Benelux






Warsaw Pact



In 1969 the FRG embarked on the OSTPOLITIK (policy of detente); a number of treaties with East European governments was signed, family visits and reunions facilitated. The Cold War began to thaw.
Military officials of the Warsaw Pact member nations ignored this trend; their propaganda continued to describe NATO as a 'tool of US imperialist policy', of which the FRG was 'a lackey'. The Warsaw Pact armies made plans for the event of the invasion of NATO-held Western Europe. The arms race continued; in the early 1970es the Soviets installed SS 20 missiles in Eastern Central Europe.
At that time the Warsaw Pact had a numerical superiority in almost all arms categories, including tanks and fighter planes. It was FRG chancelor HELLMUT SCHMIDT who urged the US administration (Pres. Carter) to develop the PERSHING MISSILES to counterbalance the Soviet missile threat.

Yet the peoples in the Warsaw Pact nations were little interested in the arms race and political rhetorics. Most of them were dissatisfied with the economic situation, and when the communist governments of the east supported the Pacifist Movement in the west, grassroots pacifist movements also emerged in the east : the slogan SWORDS INTO PLOUGHSHARES was conceived in East Germany. There were cases in which East Germans refused to serve in the army (which meant imprisonment).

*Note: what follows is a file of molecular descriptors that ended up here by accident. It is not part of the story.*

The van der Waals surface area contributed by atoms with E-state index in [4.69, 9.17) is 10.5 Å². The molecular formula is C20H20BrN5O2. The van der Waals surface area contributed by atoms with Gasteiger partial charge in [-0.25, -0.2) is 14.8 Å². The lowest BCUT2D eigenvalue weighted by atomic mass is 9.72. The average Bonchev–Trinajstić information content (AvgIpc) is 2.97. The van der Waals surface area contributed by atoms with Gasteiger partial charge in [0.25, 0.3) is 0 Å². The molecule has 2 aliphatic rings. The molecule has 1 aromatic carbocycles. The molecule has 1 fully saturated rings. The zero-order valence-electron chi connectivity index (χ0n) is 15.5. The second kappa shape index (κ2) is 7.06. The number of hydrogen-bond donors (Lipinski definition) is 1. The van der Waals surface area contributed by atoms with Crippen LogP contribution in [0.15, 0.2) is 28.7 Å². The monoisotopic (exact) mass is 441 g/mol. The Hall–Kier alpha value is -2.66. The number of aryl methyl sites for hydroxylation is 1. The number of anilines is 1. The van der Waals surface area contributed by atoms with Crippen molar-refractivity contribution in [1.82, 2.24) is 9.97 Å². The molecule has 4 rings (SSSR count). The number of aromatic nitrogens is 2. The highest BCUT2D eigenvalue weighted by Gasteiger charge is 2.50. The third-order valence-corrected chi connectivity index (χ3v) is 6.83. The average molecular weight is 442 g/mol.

The European Warsaw Pact member nations were member nations, because governments enforced upon them had applied; the population in general showed little sympathy toward the organization, the least in Poland, Hungary and Czechoslovakia (the latter having been invaded by Warsaw Pact troops in 1968). RUMANIA continued to stay out of the organization.


EXTERNAL
FILES
Raymond L. Garthoff, When and Why Romania Distanced Itself from the Warsaw Pact, from CWIHP
The Warsaw Pact and the National People's Army (Nationale Volksarmee), from German Culture
The Warsaw Pact, excerpt from Chechoslovakia : A Country Study, from Library of Congress
DOCUMENTS
REFERENCE



This page is part of World History at KMLA
First posted on July 13th 2001, last revised on November 11th 2004

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